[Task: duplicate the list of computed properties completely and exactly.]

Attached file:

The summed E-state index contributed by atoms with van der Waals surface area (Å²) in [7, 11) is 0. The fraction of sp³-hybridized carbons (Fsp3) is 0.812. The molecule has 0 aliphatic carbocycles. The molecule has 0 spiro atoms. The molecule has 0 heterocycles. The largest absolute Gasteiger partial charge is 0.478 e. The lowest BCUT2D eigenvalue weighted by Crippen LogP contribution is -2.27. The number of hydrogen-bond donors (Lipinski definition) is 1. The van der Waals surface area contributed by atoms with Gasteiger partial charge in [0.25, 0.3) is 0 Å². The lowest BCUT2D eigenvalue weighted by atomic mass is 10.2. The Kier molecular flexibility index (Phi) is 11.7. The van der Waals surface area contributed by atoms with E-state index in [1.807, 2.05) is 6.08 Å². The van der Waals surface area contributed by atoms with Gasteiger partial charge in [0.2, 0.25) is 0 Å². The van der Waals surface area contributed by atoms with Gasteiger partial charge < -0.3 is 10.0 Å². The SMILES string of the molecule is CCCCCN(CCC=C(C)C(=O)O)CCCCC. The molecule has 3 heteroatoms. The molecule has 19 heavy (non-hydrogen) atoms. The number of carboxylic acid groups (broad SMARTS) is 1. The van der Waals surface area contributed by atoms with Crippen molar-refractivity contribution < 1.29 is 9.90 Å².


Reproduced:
The summed E-state index contributed by atoms with van der Waals surface area (Å²) in [7, 11) is 0. The fraction of sp³-hybridized carbons (Fsp3) is 0.812. The molecule has 0 aliphatic carbocycles. The molecule has 0 spiro atoms. The molecule has 0 heterocycles. The largest absolute Gasteiger partial charge is 0.478 e. The lowest BCUT2D eigenvalue weighted by Crippen LogP contribution is -2.27. The number of hydrogen-bond donors (Lipinski definition) is 1. The van der Waals surface area contributed by atoms with Gasteiger partial charge in [0.25, 0.3) is 0 Å². The lowest BCUT2D eigenvalue weighted by atomic mass is 10.2. The Kier molecular flexibility index (Phi) is 11.7. The van der Waals surface area contributed by atoms with E-state index in [1.807, 2.05) is 6.08 Å². The van der Waals surface area contributed by atoms with Gasteiger partial charge in [0.2, 0.25) is 0 Å². The van der Waals surface area contributed by atoms with Gasteiger partial charge < -0.3 is 10.0 Å². The SMILES string of the molecule is CCCCCN(CCC=C(C)C(=O)O)CCCCC. The molecule has 3 heteroatoms. The molecule has 19 heavy (non-hydrogen) atoms. The number of carboxylic acid groups (broad SMARTS) is 1. The van der Waals surface area contributed by atoms with Crippen molar-refractivity contribution < 1.29 is 9.90 Å².